};
// calling the function with no new values to override the default parameter's values
user("Cyrus", 31);//username: Cyrus, age: 31, Married: false, Gender: Female
  • If a good value is passed, then the default parameter adopts the new value. Example;

// jshint esversion:9
"use strict";
/* jshint node: true */

const user = function (firstName, age, married = false, gender = 'Female') {//default value for married is false
  console.log(`username: ${firstName}, age: ${age}, Married: ${married}, Gender: ${gender}`);

};
// calling the function with a new value for the first default parameter(married) overriding  false with true
user("Cyrus", 31, true);//username: Cyrus, age: 31, Married: true, Gender: Female
  • If a null is passed, then the value of the default parameter is changed to null. Example;

// jshint esversion:9
"use strict";
/* jshint node: true */

const user = function (firstName, age, married = false, gender = 'Female') {//default value for married is false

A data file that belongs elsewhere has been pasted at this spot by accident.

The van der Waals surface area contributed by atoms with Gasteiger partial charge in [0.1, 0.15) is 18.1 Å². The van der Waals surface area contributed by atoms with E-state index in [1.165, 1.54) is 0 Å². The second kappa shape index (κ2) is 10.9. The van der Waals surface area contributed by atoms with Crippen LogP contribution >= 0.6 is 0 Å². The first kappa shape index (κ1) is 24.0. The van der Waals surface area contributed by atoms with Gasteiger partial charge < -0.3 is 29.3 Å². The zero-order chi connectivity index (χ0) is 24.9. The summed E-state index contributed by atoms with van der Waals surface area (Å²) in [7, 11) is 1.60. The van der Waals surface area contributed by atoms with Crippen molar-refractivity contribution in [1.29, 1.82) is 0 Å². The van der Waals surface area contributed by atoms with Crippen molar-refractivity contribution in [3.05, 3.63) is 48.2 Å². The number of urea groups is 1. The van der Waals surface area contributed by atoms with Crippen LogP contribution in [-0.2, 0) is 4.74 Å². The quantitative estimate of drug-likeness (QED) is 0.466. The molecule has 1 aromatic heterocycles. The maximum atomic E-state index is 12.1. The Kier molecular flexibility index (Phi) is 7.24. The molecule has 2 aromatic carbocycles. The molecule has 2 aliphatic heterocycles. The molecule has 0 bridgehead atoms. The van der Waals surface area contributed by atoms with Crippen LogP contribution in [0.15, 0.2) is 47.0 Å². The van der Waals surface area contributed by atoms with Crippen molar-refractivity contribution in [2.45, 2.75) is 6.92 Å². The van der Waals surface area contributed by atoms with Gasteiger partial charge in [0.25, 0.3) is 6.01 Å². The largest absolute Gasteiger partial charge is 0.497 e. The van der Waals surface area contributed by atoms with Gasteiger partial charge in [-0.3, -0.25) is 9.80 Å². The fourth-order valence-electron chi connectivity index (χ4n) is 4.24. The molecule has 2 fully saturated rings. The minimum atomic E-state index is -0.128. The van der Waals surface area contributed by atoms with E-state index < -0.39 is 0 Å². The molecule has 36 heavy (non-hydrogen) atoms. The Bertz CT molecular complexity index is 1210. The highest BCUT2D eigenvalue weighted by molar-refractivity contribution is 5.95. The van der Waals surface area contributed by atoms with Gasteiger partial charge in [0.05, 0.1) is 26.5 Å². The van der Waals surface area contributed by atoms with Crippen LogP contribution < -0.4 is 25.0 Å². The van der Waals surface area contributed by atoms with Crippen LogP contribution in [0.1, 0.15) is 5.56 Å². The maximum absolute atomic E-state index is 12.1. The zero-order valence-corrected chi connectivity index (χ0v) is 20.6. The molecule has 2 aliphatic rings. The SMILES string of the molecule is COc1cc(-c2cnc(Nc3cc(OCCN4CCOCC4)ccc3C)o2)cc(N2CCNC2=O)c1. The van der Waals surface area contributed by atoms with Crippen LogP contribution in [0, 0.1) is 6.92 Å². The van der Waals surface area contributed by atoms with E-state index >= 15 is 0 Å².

console.log(`username: ${firstName}, age: ${age}, Married: ${married}, Gender: ${gender}`);

};
// calling the function with a null parameter that overrides the value of the second default parameter (gender) from female to null
user("Cyrus", 31, true, null);//username: Cyrus, age: 31, Married: true, Gender: null
  • Finally, as already demonstrated, if an undefined is passed as the new value to a default parameter, the parameter retains its default value. This is very effective when there are preceding parameters that require to retain their default values from the one required to change its default value. Example;

// jshint esversion:9
"use strict";
/* jshint node: true */

const user = function (firstName, age, married = false, gender = 'Female') {//default value for married is false